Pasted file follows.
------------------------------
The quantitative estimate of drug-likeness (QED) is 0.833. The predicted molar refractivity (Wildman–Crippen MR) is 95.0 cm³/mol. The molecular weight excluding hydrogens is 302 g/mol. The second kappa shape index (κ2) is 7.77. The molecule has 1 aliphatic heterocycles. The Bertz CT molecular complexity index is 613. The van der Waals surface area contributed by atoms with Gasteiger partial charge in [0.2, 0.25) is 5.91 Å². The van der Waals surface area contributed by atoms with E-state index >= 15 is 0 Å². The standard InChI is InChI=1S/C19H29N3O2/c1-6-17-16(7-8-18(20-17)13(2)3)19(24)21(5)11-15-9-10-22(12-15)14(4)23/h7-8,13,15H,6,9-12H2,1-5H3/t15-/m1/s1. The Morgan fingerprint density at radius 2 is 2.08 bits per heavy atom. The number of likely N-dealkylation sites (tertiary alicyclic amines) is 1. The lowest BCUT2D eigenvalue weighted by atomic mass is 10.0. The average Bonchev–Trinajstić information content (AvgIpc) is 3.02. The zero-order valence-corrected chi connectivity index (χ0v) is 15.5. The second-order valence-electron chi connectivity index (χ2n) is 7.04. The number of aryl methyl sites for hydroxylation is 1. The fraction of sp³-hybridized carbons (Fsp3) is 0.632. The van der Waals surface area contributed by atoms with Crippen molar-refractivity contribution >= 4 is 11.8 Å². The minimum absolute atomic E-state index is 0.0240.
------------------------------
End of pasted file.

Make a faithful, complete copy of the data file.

The quantitative estimate of drug-likeness (QED) is 0.833. The predicted molar refractivity (Wildman–Crippen MR) is 95.0 cm³/mol. The molecular weight excluding hydrogens is 302 g/mol. The second kappa shape index (κ2) is 7.77. The molecule has 1 aliphatic heterocycles. The Bertz CT molecular complexity index is 613. The van der Waals surface area contributed by atoms with Gasteiger partial charge in [0.2, 0.25) is 5.91 Å². The van der Waals surface area contributed by atoms with E-state index >= 15 is 0 Å². The standard InChI is InChI=1S/C19H29N3O2/c1-6-17-16(7-8-18(20-17)13(2)3)19(24)21(5)11-15-9-10-22(12-15)14(4)23/h7-8,13,15H,6,9-12H2,1-5H3/t15-/m1/s1. The Morgan fingerprint density at radius 2 is 2.08 bits per heavy atom. The number of likely N-dealkylation sites (tertiary alicyclic amines) is 1. The lowest BCUT2D eigenvalue weighted by atomic mass is 10.0. The average Bonchev–Trinajstić information content (AvgIpc) is 3.02. The zero-order valence-corrected chi connectivity index (χ0v) is 15.5. The second-order valence-electron chi connectivity index (χ2n) is 7.04. The number of aryl methyl sites for hydroxylation is 1. The fraction of sp³-hybridized carbons (Fsp3) is 0.632. The van der Waals surface area contributed by atoms with Crippen molar-refractivity contribution >= 4 is 11.8 Å². The minimum absolute atomic E-state index is 0.0240.